Kit for Sponsored Ride

Luggage

Handlebar Bag, Panniers, Saddlebag

  • easy access, for food, phone, money
  • some have map pocket on top
  • can get clip off ones, with strap

    Multitool

    Get one of these. Seriously. They're an absolute lifesaver (if chain breaks...), and include (amongst other things):

    • some spanners
    • spoke key
    • chain tool
    • alan keys

    Pump

    Suggest small one for on the road use, track pump for home use

    • Carhartt Store has a GREAT mini track pump for £15
      • 15-17 Earlham Street, Covent Garden, London, WC2H 9LL
      • Tel: 020 7836 1551
    • This is a full size track pump for home use

    Pedals - STRONGLY suggest SPD ('Spuds') clip in pedals + shoes

    • 20% more power!!!  Best thing since sliced bread!
    • Clip in like a ski boot, and just push your heel outward to unclip
    • Start off with them adjusted as loose as possible  (little alan key from rear of pedal), to avoid falling off if forget, when you start using them.  After a while you don't think about it
    • Shoes have slightly stiffer soles, and the clip on the sole is recessed, so just like a normal shoe for walking.  Racing versions have solid sole and the cleat sticks out, not good for walking, slippy...
    • Merlin uses and suggests the pedals with a clip on one side and normal pedal on the other, then can use with any shoe, lend to a friend… Try some of THESE.
    • There are also clip in sandles (Shimano do them), for Africa or summer...

    Saddle

    • Merlin's Mum’s saddle www.comfortsaddle.com which is wide and tips on the downward pushing leg.  She's done long tours with it and says “Can't praise it too highly, never had any sore 'parts' unlike with the standard saddles”.  They say "The Comfort Saddle is best suited for cyclists who prefer to sit upright"
    • Leather saddlles mold to your own shape over time
    • Sheldon Brown has an incredibly detailed guide HERE.
    • Some saddles have cut outs to reduce pressure on your perenium

    Tires

    • Slicks are recommended for various reasons.  Merlin's used 'combination' with a ridge running round the middle, but having been doing research for you found this http://www.sheldonbrown.com/tires.html - (very good site I trust) - I will now stop this!
    • Tyre pressure
      • Good pressure will make for less rolling resistance
      • Also less 'snake bite' puncture and rim denting going over bumps
      • Bit less pressure in front tyre, as centre of gravity is back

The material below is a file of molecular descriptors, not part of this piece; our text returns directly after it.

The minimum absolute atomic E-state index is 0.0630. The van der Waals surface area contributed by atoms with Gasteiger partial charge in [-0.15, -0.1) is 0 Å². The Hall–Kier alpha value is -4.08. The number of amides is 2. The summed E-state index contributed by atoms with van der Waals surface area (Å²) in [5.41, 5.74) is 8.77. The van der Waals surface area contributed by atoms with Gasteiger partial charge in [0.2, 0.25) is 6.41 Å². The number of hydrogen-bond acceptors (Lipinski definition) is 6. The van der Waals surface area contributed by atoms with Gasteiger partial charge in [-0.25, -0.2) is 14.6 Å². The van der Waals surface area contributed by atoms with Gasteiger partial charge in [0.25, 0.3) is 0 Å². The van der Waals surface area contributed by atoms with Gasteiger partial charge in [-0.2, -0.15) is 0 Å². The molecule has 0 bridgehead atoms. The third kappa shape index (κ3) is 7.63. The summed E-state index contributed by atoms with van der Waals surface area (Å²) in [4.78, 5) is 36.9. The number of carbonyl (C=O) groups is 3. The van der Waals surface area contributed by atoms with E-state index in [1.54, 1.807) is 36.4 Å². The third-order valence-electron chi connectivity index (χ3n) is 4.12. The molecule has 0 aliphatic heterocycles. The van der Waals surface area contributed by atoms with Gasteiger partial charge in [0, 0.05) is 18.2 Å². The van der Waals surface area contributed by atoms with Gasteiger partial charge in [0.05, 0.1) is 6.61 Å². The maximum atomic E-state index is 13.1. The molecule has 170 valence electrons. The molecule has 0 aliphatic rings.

A stitched tyre

    From our Lands End Masterplan:

    Keep it as light as you possibly can; now is the time for those clichés about cutting your tooth-brush in half to save weight!  As you cycle up long hills you will curse every superfluous item in your bags.  One change of shorts and tops should be fine, so that you wash and dry one each evening (before dinner!) and wear the other while it dries.  You might take a pair of those lightweight trekking trousers to wear in the evenings.  Water-proofs are essential; it’s not a quick dash home in the rain – you might have to persist for a few hours in rain, and you will be sorry if you don’t have them.  When you pack make sure you leave spare capacity in the bags for carrying each day’s food and drink.

    More essential items – simple first aid kit and medicines (paracetamol, plasters, stuff for bad tummies etc); minimal tools if you’re not an ace mechanic (pump, puncture repair kit, oil, spanners, spare spokes which can be tied to your rack); TISSUES – these are essential, not least for when you need to answer a call of nature and it’s still 10 miles to the next village!

    Mechanical failures – this is the main worry most people have before launching on a major expedition – what if the whole bike frame collapses, or the chain breaks, or I lose a wheel?  First of all, it is unlikely (three of us didn’t even have a puncture during the whole trip – remember you’re generally not cycling on urban roads so there’s much less rubbish around to get in your tires).  If you do, it’s a telephone and a friendly taxi to a bike shop.  Britain has many bike shops, you will always be able to find one.  At the worst it’s an unplanned overnight until you can get it fixed.

    Communications

    Many will have a mobile phone and/or MP3 player.

    Some mobiles have a memory card, can get a big one and put music on there.

    Charging on the road is also something you may want to consider. Something like solar charging or a dynamo solution may be in order.

    SMS from web - Money Saving Expert have a good guide on their website.

    Mobile roaming - Money Saving Expert have another good guide for mobile phone roaming

    Free Int'l Mobile Calls - Money Saving Expert has more info on getting free international Mobile calls.